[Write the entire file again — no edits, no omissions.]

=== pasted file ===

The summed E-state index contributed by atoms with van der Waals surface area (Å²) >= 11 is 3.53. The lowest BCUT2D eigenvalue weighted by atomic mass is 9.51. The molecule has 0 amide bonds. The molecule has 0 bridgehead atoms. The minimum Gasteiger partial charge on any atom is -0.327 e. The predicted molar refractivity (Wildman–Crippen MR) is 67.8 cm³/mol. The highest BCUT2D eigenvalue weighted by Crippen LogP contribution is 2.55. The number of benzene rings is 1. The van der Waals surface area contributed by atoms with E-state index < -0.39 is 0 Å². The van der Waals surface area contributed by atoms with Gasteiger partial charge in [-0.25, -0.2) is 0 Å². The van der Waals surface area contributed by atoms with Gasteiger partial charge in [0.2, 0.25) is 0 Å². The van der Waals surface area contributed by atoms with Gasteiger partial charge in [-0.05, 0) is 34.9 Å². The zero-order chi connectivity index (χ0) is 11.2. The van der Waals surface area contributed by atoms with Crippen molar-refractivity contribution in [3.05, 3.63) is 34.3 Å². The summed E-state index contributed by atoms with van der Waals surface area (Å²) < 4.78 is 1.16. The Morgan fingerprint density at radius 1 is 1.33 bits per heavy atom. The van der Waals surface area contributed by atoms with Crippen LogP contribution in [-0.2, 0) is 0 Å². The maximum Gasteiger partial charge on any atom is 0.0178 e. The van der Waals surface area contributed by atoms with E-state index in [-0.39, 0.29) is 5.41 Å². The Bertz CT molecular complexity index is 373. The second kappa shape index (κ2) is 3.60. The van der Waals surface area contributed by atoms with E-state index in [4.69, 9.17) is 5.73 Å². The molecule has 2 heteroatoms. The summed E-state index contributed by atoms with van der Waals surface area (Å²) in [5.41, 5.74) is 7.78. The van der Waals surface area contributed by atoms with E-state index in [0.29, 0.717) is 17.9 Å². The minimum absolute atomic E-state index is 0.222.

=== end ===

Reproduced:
The summed E-state index contributed by atoms with van der Waals surface area (Å²) >= 11 is 3.53. The lowest BCUT2D eigenvalue weighted by atomic mass is 9.51. The molecule has 0 amide bonds. The molecule has 0 bridgehead atoms. The minimum Gasteiger partial charge on any atom is -0.327 e. The predicted molar refractivity (Wildman–Crippen MR) is 67.8 cm³/mol. The highest BCUT2D eigenvalue weighted by Crippen LogP contribution is 2.55. The number of benzene rings is 1. The van der Waals surface area contributed by atoms with E-state index < -0.39 is 0 Å². The van der Waals surface area contributed by atoms with Gasteiger partial charge in [-0.25, -0.2) is 0 Å². The van der Waals surface area contributed by atoms with Gasteiger partial charge in [0.2, 0.25) is 0 Å². The van der Waals surface area contributed by atoms with Gasteiger partial charge in [-0.05, 0) is 34.9 Å². The zero-order chi connectivity index (χ0) is 11.2. The van der Waals surface area contributed by atoms with Crippen molar-refractivity contribution in [3.05, 3.63) is 34.3 Å². The summed E-state index contributed by atoms with van der Waals surface area (Å²) < 4.78 is 1.16. The Morgan fingerprint density at radius 1 is 1.33 bits per heavy atom. The van der Waals surface area contributed by atoms with Crippen LogP contribution in [-0.2, 0) is 0 Å². The maximum Gasteiger partial charge on any atom is 0.0178 e. The van der Waals surface area contributed by atoms with E-state index in [-0.39, 0.29) is 5.41 Å². The Bertz CT molecular complexity index is 373. The second kappa shape index (κ2) is 3.60. The van der Waals surface area contributed by atoms with E-state index in [4.69, 9.17) is 5.73 Å². The molecule has 2 heteroatoms. The summed E-state index contributed by atoms with van der Waals surface area (Å²) in [5.41, 5.74) is 7.78. The van der Waals surface area contributed by atoms with E-state index in [0.29, 0.717) is 17.9 Å². The minimum absolute atomic E-state index is 0.222.